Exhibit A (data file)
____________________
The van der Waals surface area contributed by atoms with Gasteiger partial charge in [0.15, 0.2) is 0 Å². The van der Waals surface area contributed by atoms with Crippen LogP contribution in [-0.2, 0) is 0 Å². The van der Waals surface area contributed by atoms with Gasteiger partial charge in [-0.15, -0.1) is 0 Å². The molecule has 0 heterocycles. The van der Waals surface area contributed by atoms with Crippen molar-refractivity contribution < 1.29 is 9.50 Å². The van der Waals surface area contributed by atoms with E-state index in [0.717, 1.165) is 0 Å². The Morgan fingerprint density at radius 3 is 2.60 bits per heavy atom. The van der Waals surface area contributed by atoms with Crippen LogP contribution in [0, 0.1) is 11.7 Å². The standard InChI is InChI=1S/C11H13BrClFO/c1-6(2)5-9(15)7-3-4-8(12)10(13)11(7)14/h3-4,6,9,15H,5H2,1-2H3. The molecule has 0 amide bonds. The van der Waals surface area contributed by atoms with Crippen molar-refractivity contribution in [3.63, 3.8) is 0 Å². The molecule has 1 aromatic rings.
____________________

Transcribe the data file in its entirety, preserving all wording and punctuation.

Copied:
The van der Waals surface area contributed by atoms with Gasteiger partial charge in [0.15, 0.2) is 0 Å². The van der Waals surface area contributed by atoms with Crippen LogP contribution in [-0.2, 0) is 0 Å². The van der Waals surface area contributed by atoms with Gasteiger partial charge in [-0.15, -0.1) is 0 Å². The molecule has 0 heterocycles. The van der Waals surface area contributed by atoms with Crippen molar-refractivity contribution < 1.29 is 9.50 Å². The van der Waals surface area contributed by atoms with E-state index in [0.717, 1.165) is 0 Å². The Morgan fingerprint density at radius 3 is 2.60 bits per heavy atom. The van der Waals surface area contributed by atoms with Crippen LogP contribution in [0, 0.1) is 11.7 Å². The standard InChI is InChI=1S/C11H13BrClFO/c1-6(2)5-9(15)7-3-4-8(12)10(13)11(7)14/h3-4,6,9,15H,5H2,1-2H3. The molecule has 0 amide bonds. The van der Waals surface area contributed by atoms with Crippen molar-refractivity contribution in [3.63, 3.8) is 0 Å². The molecule has 1 aromatic rings.